I began my meal with a wonderfully spicy bloody mary and a piece of the fresh, chewy, crusty bread that had been brought out.

Our appetizers were a roasted corn soup with mushrooms and flatbread and a mesclun/bibb/endive salad with figs, almonds, hearts of palm and amazing little filo-crusted goat cheese sticks. The soup was my favorite course of the day (aside from the dessert), creamy but not too heavy, with a the wonderful taste and smell of fresh summer corn. The meaty mushrooms added a beautiful and tasty garnish. The flatbread which floated atop the soup, though it got soggy pretty quickly, added another interesting element of textures to the smooth soup. The salad was as described, but for some reason it didn’t really blow me away as much as I’d expected, except for the goat cheese sticks which were truly a treat with their crisp coating and soft, melty centers.

For our entrees we shared the basil linguine with shrimp, vegetables and tomato sauce, and the potato crusted salmon with haricot verts and morels (my FAVORITE kind of mushroom). The pasta really did taste like basil and was a pleasant, light green color. It was clearly homemade and cooked perfectly al dente. The shrimp were large, fresh, cooked perfectly and of excellent quality. The vegetable and tomato sauce were light and summer-y, but in my opinion, weren’t really the best compliments for the shrimp and pasta. I would have preferred a broth or herb sauce instead of the tomato. The salmon, though it was slightly over-cooked instead of rare in the center as salmon really should be, was beautifully presented with a spiral of slivered, golden potatoes on top. The haricot verts and morels were wonderful, and I enjoyed them more than the star of the plate.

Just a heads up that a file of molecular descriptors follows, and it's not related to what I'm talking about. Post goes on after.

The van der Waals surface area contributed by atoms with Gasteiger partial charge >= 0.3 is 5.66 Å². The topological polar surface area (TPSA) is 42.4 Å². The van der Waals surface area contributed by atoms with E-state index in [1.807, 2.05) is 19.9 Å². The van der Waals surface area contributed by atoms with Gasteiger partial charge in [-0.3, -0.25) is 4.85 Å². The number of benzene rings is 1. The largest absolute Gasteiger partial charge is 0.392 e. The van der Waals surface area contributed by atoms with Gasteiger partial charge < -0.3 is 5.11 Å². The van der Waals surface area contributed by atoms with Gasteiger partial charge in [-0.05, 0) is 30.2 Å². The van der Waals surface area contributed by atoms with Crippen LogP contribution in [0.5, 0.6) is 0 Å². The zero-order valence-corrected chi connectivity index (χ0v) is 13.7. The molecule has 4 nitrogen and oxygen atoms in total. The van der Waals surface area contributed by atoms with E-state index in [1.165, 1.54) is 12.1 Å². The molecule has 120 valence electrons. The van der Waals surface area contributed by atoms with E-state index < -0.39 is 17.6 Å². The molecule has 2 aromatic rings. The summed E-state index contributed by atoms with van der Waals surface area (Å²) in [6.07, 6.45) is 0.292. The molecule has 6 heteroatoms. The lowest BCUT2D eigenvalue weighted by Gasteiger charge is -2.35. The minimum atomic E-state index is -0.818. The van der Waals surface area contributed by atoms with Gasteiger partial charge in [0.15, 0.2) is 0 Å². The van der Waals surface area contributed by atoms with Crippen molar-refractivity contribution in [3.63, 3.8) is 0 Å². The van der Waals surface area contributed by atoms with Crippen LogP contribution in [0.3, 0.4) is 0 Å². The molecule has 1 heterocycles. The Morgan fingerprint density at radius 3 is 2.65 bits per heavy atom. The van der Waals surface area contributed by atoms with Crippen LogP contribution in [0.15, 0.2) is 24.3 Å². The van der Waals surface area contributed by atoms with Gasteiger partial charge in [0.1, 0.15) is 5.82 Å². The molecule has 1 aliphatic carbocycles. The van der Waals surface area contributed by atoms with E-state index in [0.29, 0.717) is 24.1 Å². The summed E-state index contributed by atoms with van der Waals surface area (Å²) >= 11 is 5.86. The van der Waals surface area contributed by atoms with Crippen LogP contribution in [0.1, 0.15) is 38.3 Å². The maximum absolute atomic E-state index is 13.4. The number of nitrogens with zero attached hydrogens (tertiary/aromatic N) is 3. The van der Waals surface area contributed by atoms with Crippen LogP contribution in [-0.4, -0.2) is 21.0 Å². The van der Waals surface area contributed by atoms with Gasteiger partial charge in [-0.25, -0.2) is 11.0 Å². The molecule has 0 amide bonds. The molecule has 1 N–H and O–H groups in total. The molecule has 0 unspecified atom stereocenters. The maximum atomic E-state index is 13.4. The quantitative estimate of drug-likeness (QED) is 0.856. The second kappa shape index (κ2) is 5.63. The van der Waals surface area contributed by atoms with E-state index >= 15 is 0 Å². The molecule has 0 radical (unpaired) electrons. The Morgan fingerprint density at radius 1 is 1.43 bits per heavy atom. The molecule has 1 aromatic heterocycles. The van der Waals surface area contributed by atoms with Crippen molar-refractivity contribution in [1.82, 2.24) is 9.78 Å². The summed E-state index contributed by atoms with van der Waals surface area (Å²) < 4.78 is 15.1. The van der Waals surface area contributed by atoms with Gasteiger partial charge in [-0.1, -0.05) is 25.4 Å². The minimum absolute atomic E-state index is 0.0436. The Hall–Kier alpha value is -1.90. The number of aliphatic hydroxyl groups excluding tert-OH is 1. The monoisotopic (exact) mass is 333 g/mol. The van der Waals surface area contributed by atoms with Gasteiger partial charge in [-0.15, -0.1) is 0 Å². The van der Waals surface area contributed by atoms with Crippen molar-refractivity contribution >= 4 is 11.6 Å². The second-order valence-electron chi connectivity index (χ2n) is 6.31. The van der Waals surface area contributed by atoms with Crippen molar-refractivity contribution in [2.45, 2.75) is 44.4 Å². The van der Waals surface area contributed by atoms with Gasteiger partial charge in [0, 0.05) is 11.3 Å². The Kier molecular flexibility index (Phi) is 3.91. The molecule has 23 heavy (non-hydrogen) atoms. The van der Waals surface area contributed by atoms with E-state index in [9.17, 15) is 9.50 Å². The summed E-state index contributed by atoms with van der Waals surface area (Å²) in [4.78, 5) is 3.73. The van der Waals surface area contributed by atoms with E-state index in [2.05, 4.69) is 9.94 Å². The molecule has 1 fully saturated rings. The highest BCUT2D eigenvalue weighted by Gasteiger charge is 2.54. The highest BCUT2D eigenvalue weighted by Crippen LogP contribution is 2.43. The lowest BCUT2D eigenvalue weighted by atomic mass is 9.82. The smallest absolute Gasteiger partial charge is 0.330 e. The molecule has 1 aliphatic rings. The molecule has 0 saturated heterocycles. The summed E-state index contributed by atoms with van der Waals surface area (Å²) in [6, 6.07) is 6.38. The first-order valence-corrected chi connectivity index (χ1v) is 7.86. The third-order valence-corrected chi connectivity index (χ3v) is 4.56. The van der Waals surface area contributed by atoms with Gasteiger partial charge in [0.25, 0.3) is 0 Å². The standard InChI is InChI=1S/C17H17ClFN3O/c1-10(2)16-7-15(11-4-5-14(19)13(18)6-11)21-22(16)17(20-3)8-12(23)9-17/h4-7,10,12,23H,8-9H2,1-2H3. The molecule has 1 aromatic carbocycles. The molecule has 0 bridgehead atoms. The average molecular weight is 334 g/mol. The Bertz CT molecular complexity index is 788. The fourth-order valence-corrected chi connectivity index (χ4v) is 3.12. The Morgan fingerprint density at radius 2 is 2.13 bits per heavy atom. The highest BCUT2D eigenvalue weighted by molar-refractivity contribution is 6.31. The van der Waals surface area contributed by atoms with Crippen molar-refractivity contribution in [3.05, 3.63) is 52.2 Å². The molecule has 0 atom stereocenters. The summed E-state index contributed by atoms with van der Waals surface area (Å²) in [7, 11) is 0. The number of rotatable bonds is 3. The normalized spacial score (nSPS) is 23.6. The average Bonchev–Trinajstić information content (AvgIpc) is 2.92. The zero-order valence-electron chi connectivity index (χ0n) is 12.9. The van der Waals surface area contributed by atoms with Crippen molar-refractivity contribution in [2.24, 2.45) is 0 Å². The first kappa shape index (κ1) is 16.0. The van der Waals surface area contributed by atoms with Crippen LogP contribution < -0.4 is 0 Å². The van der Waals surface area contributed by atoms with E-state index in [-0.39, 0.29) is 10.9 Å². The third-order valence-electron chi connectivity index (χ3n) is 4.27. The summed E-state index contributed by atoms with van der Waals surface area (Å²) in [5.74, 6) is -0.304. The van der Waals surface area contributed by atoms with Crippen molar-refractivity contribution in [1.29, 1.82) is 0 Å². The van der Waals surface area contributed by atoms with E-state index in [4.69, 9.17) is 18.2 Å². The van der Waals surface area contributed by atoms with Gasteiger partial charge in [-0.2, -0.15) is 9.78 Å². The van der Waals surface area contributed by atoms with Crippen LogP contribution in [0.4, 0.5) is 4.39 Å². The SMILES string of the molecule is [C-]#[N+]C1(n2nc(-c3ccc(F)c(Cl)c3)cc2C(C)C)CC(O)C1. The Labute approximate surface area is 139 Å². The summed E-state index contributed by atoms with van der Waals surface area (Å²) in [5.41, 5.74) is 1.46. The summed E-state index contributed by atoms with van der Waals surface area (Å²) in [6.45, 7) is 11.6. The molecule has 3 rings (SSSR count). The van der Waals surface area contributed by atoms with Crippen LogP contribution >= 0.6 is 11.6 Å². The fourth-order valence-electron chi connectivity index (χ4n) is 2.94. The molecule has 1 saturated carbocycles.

For dessert, a gorgeous chocolate cake was presented to the happy couple and then plated individually with raspberry sorbet and fresh fruit. This happened to be a noteworthy chocolate mousse cake, and my plate was so clean afterwards that it left no question about whether I liked it or not. The sorbet came in little, crunchy, caramelized, honey-flavored pastry cups that when broken up went great on each forkful of chocolate. I’m still thinking about this cake, and it’s probably a good thing (for my waistline) that I didn’t bring home any of the leftovers because I’d be chowing down on a 2nd, 3rd and 4th piece right about now.

If you get a chance to take a trip out of the city for a truly special meal, check Bernard’s out. A great place to celebrate a special day, or something to make it’s very own occasion out of. I hope I have a reason to return at some point!

 
 *photos courtesy of Gabriel Sanders. http://www.magicsandbox.com/enter/Magic_Sandbox.html